Proxmox VE 2.0 – User Management & Role based Administration Model

Hello World,

In this previous post, we introduced the authentication realms, a new feature of PVE 2.0.  In previous version of PVE, a user was authenticated against the local server.  Now, with version 2.0, you have to possiblity to choose between differents authentication realms (from Local Server to Active Directory domains).

In this post, we will focus a little bit more on the new role-based model.  In the past, such model didn’t really exists and administration of the Proxmox VE was mainly performed using a single account (Root).  Since version 2.0, things have changed and the  Proxmox VE team has added a role-based model where granular permissions can be assigned.

 In this post, we will quickly provide an overview of this new feature…..

Let’s go !

Understanding the PVE Role-based model

One of the most wanted feature with Proxmox VE was the ability to delegate control to other users.  Proxmox VE 2.0 offers this capability by implementing a role-based administration model where granular permissions can be granted to different users. 

The Role-based model of Proxmox VE is basically a combination of the following elements :

  • Users
  • Groups
  • Permissions
  • Roles
  • Authentication

The following illustration tries to summarize the role-based administration model and how to implemented it.

rolebased_model_1_0

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If you look at the illustration, you will see that in order to implement a delegation model, you will first need

  1. to define the authentication realm or realms to be used within your infrastructure.
  2. then, you will start creating users within your Proxmox VE infrastructure
  3. it’s highly recommend to organize your users into groups. Users sharing the same set of rights should be grouped together and should be member of the appropriate group.  By using groups, you simplify the management of your PVE infrastructure.  When granting permissions, you should be using the groups instead of users.  To grant/revoke permissions, you will simply need to add/remove users to the appropriate group.  This will save you huge hours of works.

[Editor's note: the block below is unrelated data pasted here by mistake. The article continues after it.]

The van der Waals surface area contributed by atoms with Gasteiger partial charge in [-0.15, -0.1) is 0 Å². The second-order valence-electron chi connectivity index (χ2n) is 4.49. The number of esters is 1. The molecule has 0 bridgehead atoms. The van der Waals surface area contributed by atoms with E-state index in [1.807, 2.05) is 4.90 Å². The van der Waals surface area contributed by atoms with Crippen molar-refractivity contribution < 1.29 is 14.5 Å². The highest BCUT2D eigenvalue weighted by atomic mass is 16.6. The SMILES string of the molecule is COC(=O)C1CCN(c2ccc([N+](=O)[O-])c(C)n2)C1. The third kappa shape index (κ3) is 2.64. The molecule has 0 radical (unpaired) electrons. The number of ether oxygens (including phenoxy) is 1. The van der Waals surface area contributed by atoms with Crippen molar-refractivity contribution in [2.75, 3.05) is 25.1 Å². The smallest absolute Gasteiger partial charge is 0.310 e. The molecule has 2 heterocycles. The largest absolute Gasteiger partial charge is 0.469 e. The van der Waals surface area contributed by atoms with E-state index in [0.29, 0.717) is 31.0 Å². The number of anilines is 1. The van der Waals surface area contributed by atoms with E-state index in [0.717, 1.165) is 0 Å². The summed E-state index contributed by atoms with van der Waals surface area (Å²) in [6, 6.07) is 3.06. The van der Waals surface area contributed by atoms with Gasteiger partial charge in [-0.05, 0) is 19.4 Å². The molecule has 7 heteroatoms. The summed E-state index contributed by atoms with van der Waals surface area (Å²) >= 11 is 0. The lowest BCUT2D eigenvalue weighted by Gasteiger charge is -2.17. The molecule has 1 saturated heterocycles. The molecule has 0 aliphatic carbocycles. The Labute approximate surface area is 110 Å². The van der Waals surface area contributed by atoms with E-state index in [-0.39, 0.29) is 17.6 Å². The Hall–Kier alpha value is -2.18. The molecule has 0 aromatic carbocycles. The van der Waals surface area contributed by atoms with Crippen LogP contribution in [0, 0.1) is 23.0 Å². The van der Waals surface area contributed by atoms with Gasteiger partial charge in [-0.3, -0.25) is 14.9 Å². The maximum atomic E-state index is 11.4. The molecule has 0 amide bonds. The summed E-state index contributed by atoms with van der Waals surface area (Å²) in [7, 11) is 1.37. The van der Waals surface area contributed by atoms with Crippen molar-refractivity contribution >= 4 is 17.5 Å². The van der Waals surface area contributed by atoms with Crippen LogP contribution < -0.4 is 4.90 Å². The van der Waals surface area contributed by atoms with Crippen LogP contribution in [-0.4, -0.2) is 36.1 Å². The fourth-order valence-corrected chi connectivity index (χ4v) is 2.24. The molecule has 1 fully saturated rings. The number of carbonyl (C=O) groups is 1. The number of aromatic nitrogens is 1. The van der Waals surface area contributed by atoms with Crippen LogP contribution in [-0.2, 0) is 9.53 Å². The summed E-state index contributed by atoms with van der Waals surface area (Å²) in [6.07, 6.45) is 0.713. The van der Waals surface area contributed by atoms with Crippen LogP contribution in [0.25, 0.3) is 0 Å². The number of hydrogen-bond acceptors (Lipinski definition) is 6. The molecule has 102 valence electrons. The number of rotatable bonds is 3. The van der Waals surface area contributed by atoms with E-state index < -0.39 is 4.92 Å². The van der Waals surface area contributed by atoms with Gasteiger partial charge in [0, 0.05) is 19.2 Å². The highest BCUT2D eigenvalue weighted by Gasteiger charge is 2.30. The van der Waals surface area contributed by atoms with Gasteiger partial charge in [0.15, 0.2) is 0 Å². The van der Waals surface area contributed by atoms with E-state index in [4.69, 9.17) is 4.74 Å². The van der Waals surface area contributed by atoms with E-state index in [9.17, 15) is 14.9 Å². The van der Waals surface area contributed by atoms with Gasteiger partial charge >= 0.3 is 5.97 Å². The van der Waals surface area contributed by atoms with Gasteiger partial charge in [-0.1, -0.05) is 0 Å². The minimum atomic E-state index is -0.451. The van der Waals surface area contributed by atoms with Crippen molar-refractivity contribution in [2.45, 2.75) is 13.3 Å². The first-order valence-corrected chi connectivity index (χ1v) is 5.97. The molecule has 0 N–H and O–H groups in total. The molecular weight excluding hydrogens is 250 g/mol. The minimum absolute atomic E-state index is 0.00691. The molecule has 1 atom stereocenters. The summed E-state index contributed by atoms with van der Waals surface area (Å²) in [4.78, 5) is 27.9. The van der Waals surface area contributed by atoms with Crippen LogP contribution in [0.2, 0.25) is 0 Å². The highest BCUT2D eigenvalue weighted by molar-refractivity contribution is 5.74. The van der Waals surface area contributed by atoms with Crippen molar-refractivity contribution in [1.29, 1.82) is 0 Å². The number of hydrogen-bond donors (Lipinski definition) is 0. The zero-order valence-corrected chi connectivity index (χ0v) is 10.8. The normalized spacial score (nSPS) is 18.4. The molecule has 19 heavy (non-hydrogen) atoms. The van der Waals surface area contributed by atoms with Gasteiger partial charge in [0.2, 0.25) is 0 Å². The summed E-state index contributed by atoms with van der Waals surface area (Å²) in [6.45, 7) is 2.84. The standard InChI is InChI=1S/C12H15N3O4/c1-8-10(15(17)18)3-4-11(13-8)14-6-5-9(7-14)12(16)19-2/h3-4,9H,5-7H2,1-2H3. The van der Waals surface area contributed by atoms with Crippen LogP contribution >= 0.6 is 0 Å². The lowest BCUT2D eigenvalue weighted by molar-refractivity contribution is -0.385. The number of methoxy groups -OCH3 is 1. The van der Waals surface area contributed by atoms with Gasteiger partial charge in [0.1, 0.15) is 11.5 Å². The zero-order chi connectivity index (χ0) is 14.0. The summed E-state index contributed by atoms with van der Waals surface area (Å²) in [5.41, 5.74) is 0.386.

4. finally, after creating your users and groups, it’s time to assign permissions within your infrastructure.  When you assing permissions, you will need to specify which role you want to grant to the user.  You will also need to specify at which level you want to grant these rights.
In the drawing, we have also mentioned the two following elements
  • (5) Priveleges and,
  • (6) Roles
A privilege is a specific action (right) that can be performed on PVE infrastructure such as migrate a vmware or power off a PVE node.  To keep management simple and efficient, PVE Team has grouped together a bunch of privileges and have created Roles.  The screenshot below shows you the list of  roles available (and the list of privileges associated to the role) within PVE.
 

Click on picture for better resolution

 
When you grant permissions to a user or a group, you simply assign this user to a specific role.  The Role will define what the user can do.   To be complete, when you grant permission to a user or a group, you will also define at which level (or which objects) these permissions will apply.
 
 
Click on picture for better resolution
 
Notes
 
  • Priveleges and Roles are pre-defined. In other words, you cannot change or modify these elements.  You will need to use these predefined roles in order to create your role-based delegation model.
 
  • Worth mentionning also is the permission inheritance model.  You might need to remember that when you assign permissions to individual users, these ones will always overwrite permissions granted via groups.  You might need to know also that permissions granted at higher level will always overwrites inherited permissions.
 

A (simple) practical Approach

So far, we have presented the theory behind the new Role-Based Administration model within PVE.  In this section, we will quickly see how Proxmox Team has implemented that in practice.

If you open you web interface, click on the datacenter node, you can see that for each of the elements mentioned above an equivalent tab exists within the administrative console.

  usermgmt_1

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In the next step, we will simply image a scenario where you need to delegate control to other people.  In this scenario, we want to delegate the following actions to different group of people.

  • We will create a group that can fully manage the PVE infrastructure. We will call this group PVEAdmins
  • We will create a group that will be allowed to manage only virtual machines. We will call this group VMAdmins